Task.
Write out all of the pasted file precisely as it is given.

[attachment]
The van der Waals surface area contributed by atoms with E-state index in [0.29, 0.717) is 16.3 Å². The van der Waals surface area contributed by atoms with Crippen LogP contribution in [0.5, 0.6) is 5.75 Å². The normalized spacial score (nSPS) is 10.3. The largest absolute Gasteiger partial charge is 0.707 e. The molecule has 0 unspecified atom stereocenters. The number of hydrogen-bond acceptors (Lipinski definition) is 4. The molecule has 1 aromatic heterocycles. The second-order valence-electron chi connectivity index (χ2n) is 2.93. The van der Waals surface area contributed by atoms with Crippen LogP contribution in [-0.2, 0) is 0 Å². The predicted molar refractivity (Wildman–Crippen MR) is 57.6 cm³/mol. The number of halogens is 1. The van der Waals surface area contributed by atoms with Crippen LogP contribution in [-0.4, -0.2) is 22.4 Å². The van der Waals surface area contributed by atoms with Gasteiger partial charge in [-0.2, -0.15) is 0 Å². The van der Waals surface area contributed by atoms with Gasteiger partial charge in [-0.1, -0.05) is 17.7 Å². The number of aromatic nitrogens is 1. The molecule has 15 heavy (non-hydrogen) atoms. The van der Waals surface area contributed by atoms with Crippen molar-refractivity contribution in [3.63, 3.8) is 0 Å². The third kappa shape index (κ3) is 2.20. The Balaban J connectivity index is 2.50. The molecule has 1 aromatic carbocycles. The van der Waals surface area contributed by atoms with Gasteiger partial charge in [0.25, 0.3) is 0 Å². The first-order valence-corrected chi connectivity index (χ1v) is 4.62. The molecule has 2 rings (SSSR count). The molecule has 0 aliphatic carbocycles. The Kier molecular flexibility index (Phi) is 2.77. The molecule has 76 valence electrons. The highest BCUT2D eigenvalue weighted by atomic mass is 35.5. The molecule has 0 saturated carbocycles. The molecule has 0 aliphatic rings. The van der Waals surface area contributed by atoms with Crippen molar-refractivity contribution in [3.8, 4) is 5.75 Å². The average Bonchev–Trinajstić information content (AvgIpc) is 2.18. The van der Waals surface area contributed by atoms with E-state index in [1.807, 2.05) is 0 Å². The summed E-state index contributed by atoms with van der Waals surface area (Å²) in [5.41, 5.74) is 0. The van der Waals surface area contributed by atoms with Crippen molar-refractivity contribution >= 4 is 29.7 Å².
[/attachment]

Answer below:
The van der Waals surface area contributed by atoms with E-state index in [0.29, 0.717) is 16.3 Å². The van der Waals surface area contributed by atoms with Crippen LogP contribution in [0.5, 0.6) is 5.75 Å². The normalized spacial score (nSPS) is 10.3. The largest absolute Gasteiger partial charge is 0.707 e. The molecule has 0 unspecified atom stereocenters. The number of hydrogen-bond acceptors (Lipinski definition) is 4. The molecule has 1 aromatic heterocycles. The second-order valence-electron chi connectivity index (χ2n) is 2.93. The van der Waals surface area contributed by atoms with Crippen LogP contribution in [-0.2, 0) is 0 Å². The predicted molar refractivity (Wildman–Crippen MR) is 57.6 cm³/mol. The number of halogens is 1. The van der Waals surface area contributed by atoms with Crippen LogP contribution in [-0.4, -0.2) is 22.4 Å². The van der Waals surface area contributed by atoms with Gasteiger partial charge in [-0.2, -0.15) is 0 Å². The van der Waals surface area contributed by atoms with Gasteiger partial charge in [-0.1, -0.05) is 17.7 Å². The number of aromatic nitrogens is 1. The molecule has 15 heavy (non-hydrogen) atoms. The van der Waals surface area contributed by atoms with Crippen molar-refractivity contribution in [3.63, 3.8) is 0 Å². The third kappa shape index (κ3) is 2.20. The Balaban J connectivity index is 2.50. The molecule has 1 aromatic carbocycles. The van der Waals surface area contributed by atoms with Gasteiger partial charge in [0.25, 0.3) is 0 Å². The first-order valence-corrected chi connectivity index (χ1v) is 4.62. The molecule has 2 rings (SSSR count). The molecule has 0 aliphatic carbocycles. The Kier molecular flexibility index (Phi) is 2.77. The molecule has 76 valence electrons. The highest BCUT2D eigenvalue weighted by atomic mass is 35.5. The molecule has 0 saturated carbocycles. The molecule has 0 aliphatic rings. The van der Waals surface area contributed by atoms with Crippen molar-refractivity contribution in [3.8, 4) is 5.75 Å². The average Bonchev–Trinajstić information content (AvgIpc) is 2.18. The van der Waals surface area contributed by atoms with E-state index in [1.807, 2.05) is 0 Å². The summed E-state index contributed by atoms with van der Waals surface area (Å²) in [5.41, 5.74) is 0. The van der Waals surface area contributed by atoms with Crippen molar-refractivity contribution >= 4 is 29.7 Å².